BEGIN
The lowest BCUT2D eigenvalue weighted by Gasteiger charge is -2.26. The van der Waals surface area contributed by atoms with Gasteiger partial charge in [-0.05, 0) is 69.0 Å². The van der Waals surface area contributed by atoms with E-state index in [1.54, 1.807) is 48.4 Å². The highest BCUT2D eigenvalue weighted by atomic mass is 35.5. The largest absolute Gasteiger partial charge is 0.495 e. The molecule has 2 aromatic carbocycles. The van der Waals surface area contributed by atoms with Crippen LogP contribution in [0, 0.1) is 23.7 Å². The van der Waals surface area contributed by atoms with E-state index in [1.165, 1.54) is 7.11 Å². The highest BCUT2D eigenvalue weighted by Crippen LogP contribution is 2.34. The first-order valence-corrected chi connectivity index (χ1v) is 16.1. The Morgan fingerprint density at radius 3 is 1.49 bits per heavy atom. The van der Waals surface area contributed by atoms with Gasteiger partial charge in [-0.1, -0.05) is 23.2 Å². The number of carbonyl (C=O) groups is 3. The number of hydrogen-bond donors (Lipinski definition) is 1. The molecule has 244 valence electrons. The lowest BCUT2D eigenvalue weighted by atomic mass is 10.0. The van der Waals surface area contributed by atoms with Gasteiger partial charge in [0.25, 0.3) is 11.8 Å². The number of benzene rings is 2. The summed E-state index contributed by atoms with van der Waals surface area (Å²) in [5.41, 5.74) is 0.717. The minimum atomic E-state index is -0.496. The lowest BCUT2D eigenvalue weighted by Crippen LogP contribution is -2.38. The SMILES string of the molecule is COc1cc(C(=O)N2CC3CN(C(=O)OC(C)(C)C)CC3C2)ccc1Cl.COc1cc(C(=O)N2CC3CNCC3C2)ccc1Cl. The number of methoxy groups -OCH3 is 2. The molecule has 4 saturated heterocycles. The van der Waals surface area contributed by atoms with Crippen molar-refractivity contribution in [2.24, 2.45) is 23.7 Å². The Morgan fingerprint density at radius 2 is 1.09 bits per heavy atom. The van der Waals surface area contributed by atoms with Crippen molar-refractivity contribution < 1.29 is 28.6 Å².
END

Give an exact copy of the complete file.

The lowest BCUT2D eigenvalue weighted by Gasteiger charge is -2.26. The van der Waals surface area contributed by atoms with Gasteiger partial charge in [-0.05, 0) is 69.0 Å². The van der Waals surface area contributed by atoms with E-state index in [1.54, 1.807) is 48.4 Å². The highest BCUT2D eigenvalue weighted by atomic mass is 35.5. The largest absolute Gasteiger partial charge is 0.495 e. The molecule has 2 aromatic carbocycles. The van der Waals surface area contributed by atoms with Crippen LogP contribution in [0, 0.1) is 23.7 Å². The van der Waals surface area contributed by atoms with E-state index in [1.165, 1.54) is 7.11 Å². The highest BCUT2D eigenvalue weighted by Crippen LogP contribution is 2.34. The first-order valence-corrected chi connectivity index (χ1v) is 16.1. The Morgan fingerprint density at radius 3 is 1.49 bits per heavy atom. The van der Waals surface area contributed by atoms with Gasteiger partial charge in [-0.1, -0.05) is 23.2 Å². The number of carbonyl (C=O) groups is 3. The number of hydrogen-bond donors (Lipinski definition) is 1. The molecule has 244 valence electrons. The lowest BCUT2D eigenvalue weighted by atomic mass is 10.0. The van der Waals surface area contributed by atoms with Gasteiger partial charge in [0.25, 0.3) is 11.8 Å². The number of benzene rings is 2. The summed E-state index contributed by atoms with van der Waals surface area (Å²) in [5.41, 5.74) is 0.717. The minimum atomic E-state index is -0.496. The lowest BCUT2D eigenvalue weighted by Crippen LogP contribution is -2.38. The SMILES string of the molecule is COc1cc(C(=O)N2CC3CN(C(=O)OC(C)(C)C)CC3C2)ccc1Cl.COc1cc(C(=O)N2CC3CNCC3C2)ccc1Cl. The number of methoxy groups -OCH3 is 2. The molecule has 4 saturated heterocycles. The van der Waals surface area contributed by atoms with Crippen molar-refractivity contribution in [2.24, 2.45) is 23.7 Å². The Morgan fingerprint density at radius 2 is 1.09 bits per heavy atom. The van der Waals surface area contributed by atoms with Crippen molar-refractivity contribution < 1.29 is 28.6 Å².